3.1.3.1 doesn't short circuit on any adjacent turns of wire or the iron core
3.1.4 Switch mode transformer
3.1.4.1 Has a ferrite core (not ferret thats a cute fluffy animal)
3.1.4.1.1 Lighter and smaller
3.1.4.2 Operates at a higher frequency than a normal transformer
3.1.4.2.1 uses very little power when there is mo device connected across its output terminals
3.1.5 Step up or down
3.1.5.1 If pd across the secondary coil is higher than across the primary coil it is step up and the opposite for step down
3.1.5.1.1 Number of turns
3.1.5.2 Like a snowy mountain
3.2 The motor effect
3.2.1 when we place a wire carrying an electric current in a magnetic field it may experience a force
3.2.2 Maximum force if the wire is at 90 degrees to the magnetic field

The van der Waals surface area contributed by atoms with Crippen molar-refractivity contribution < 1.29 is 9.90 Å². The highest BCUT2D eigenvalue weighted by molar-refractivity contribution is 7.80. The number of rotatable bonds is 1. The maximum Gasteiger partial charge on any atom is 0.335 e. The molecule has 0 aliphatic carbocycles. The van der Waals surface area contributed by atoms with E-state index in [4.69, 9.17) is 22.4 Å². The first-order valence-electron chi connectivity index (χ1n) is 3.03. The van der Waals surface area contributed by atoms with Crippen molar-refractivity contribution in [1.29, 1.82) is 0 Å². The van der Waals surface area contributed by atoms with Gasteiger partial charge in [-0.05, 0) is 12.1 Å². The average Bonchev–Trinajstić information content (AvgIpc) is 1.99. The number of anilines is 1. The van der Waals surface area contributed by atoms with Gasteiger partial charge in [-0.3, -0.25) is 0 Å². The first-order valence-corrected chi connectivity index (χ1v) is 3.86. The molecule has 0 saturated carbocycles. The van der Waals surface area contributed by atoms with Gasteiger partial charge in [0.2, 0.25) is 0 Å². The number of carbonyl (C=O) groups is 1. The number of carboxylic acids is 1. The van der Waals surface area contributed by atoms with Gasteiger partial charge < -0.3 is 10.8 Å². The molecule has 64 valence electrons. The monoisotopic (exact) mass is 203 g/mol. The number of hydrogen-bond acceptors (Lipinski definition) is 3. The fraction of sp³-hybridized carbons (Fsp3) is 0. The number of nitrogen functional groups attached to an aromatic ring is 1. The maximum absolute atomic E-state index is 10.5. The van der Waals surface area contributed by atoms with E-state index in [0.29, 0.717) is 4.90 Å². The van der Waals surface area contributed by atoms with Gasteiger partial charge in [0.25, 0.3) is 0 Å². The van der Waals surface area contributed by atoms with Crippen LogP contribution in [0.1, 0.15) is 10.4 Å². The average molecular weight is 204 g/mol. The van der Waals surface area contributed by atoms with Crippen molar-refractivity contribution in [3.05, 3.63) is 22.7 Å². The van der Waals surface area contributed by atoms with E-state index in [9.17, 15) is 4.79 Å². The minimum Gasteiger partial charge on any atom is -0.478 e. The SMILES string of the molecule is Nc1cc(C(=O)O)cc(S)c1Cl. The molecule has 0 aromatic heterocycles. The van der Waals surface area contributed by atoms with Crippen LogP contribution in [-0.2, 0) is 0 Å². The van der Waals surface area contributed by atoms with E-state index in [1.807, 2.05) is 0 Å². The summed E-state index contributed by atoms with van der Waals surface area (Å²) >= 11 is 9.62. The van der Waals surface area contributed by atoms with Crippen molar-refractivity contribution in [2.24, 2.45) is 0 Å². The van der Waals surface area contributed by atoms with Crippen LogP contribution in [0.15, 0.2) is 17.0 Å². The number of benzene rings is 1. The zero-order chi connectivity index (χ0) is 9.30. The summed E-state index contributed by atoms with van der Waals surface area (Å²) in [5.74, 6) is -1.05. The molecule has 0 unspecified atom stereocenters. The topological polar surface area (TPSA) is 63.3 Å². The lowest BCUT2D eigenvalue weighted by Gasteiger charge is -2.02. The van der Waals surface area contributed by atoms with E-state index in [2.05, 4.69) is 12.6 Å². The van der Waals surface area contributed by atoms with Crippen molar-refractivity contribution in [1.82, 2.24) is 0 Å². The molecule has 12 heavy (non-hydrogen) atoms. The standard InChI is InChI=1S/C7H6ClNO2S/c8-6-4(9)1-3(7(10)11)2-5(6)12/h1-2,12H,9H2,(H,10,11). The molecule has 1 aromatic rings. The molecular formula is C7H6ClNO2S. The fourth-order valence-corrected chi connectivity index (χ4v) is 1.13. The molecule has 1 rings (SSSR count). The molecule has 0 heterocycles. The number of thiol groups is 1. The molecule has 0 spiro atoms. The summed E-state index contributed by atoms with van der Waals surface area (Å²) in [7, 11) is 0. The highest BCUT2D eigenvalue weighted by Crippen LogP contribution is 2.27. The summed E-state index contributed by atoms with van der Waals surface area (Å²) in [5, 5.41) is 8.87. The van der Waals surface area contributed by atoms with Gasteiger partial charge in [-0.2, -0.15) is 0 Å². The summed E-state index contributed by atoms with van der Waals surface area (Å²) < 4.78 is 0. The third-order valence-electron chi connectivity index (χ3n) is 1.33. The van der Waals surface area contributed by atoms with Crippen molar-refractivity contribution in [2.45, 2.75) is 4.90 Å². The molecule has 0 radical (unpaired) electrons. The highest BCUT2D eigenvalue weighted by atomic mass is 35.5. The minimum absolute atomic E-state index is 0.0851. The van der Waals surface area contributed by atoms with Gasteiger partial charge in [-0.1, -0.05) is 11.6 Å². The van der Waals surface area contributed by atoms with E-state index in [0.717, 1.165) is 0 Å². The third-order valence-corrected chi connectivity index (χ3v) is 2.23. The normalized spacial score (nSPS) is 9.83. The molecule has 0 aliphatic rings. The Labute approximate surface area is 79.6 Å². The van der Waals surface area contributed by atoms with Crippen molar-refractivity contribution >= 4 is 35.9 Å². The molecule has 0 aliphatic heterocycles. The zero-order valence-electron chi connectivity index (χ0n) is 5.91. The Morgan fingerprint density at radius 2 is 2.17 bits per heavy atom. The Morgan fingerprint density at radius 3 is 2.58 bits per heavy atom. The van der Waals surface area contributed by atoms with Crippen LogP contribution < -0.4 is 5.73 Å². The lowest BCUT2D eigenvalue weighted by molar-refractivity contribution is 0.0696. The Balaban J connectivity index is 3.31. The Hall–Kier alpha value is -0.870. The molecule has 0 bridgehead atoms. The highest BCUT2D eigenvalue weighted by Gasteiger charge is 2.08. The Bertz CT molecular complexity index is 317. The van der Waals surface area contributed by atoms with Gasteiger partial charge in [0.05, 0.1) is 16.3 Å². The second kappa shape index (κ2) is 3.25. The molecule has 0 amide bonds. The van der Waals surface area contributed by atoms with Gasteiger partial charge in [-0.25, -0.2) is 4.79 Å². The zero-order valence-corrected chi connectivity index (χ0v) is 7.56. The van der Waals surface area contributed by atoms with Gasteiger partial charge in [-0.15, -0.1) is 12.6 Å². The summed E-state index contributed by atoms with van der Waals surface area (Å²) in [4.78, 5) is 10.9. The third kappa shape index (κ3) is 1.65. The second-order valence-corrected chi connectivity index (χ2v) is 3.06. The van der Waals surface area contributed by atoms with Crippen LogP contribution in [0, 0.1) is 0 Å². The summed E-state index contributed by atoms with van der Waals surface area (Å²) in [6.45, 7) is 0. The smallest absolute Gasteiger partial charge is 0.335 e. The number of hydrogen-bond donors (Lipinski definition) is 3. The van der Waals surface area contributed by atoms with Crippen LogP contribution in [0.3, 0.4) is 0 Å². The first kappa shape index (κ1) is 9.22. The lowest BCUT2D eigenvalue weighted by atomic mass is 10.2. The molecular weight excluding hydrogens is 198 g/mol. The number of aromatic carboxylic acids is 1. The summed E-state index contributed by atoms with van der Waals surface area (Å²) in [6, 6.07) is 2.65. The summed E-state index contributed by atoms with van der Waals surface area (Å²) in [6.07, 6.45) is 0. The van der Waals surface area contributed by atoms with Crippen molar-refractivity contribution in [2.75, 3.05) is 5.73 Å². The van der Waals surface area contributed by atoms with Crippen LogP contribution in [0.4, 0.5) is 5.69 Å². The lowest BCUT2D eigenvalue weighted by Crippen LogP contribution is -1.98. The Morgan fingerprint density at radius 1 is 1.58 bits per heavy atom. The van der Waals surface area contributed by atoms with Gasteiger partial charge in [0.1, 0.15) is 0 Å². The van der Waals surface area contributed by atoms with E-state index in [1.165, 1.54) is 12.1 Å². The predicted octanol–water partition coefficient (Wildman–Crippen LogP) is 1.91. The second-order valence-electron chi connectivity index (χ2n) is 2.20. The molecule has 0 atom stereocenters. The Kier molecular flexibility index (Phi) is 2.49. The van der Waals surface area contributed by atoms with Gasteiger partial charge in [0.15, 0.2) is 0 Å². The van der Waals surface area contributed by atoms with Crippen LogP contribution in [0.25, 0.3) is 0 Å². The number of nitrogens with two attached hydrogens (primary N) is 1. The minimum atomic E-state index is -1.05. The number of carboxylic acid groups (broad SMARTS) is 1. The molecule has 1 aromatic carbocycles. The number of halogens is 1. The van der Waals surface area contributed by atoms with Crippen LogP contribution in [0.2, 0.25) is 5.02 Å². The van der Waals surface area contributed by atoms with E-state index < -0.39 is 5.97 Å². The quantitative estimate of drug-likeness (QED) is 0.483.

3.2.2.1 Zero if parallel to the magnetic field
3.2.3 Flemings left hand rule
3.2.3.1 First finger is the direction of the magnetic field (north to south)
3.2.3.2 Second finger is the direction of the current
3.2.3.3 The thumb shows the motion the wire
3.2.4 Increase the force
3.2.4.1 Increase the current
3.2.4.2 Increase the strength of the magnetic field
3.2.5 To change the motion of the wire
3.2.5.1 reverse the direction of the magnetic field
3.2.5.2 reverse the direction of the current
3.2.6 electric motor
3.2.6.1 speed of the motor is increased by increasing the size of the current
3.2.6.1.1 direction reversed by changing current direction
3.2.6.2 coil spins when current goes through
3.2.6.2.1 force acts on each side due to the motor effect
3.2.7 Split ring commutator
3.2.7.1 Reverses coil current every half turn
3.2.7.2 Sides swap over each half turn the coil is always pushed in the same direction
3.3 Transformers in action
3.3.1 the national grid uses transformers to step-up the pd from power stations